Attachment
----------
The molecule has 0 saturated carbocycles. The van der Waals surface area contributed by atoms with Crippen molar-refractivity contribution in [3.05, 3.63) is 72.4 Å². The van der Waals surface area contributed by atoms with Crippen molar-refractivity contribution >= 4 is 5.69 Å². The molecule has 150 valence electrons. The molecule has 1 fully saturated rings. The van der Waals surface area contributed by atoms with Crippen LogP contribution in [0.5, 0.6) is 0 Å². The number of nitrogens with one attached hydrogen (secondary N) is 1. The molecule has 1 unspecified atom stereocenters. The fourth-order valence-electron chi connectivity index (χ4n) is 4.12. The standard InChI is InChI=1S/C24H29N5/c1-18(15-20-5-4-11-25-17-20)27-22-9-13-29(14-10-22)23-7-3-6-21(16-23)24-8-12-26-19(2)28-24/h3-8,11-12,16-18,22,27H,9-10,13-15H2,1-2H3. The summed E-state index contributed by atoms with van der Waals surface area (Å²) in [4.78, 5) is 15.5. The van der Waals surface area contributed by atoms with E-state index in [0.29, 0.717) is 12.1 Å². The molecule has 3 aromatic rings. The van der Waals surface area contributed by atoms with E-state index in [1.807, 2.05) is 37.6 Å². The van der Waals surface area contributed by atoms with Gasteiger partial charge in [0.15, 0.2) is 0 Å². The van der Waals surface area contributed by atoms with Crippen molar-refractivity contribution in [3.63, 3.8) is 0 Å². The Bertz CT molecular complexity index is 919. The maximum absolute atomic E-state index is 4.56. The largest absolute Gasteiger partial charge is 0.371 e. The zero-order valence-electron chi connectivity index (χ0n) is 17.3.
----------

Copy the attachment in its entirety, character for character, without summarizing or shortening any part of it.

The molecule has 0 saturated carbocycles. The van der Waals surface area contributed by atoms with Crippen molar-refractivity contribution in [3.05, 3.63) is 72.4 Å². The van der Waals surface area contributed by atoms with Crippen molar-refractivity contribution >= 4 is 5.69 Å². The molecule has 150 valence electrons. The molecule has 1 fully saturated rings. The van der Waals surface area contributed by atoms with Crippen LogP contribution in [0.5, 0.6) is 0 Å². The number of nitrogens with one attached hydrogen (secondary N) is 1. The molecule has 1 unspecified atom stereocenters. The fourth-order valence-electron chi connectivity index (χ4n) is 4.12. The standard InChI is InChI=1S/C24H29N5/c1-18(15-20-5-4-11-25-17-20)27-22-9-13-29(14-10-22)23-7-3-6-21(16-23)24-8-12-26-19(2)28-24/h3-8,11-12,16-18,22,27H,9-10,13-15H2,1-2H3. The summed E-state index contributed by atoms with van der Waals surface area (Å²) in [4.78, 5) is 15.5. The van der Waals surface area contributed by atoms with E-state index in [0.29, 0.717) is 12.1 Å². The molecule has 3 aromatic rings. The van der Waals surface area contributed by atoms with E-state index in [1.807, 2.05) is 37.6 Å². The van der Waals surface area contributed by atoms with Gasteiger partial charge in [0.15, 0.2) is 0 Å². The van der Waals surface area contributed by atoms with Crippen molar-refractivity contribution in [3.63, 3.8) is 0 Å². The Bertz CT molecular complexity index is 919. The maximum absolute atomic E-state index is 4.56. The largest absolute Gasteiger partial charge is 0.371 e. The zero-order valence-electron chi connectivity index (χ0n) is 17.3.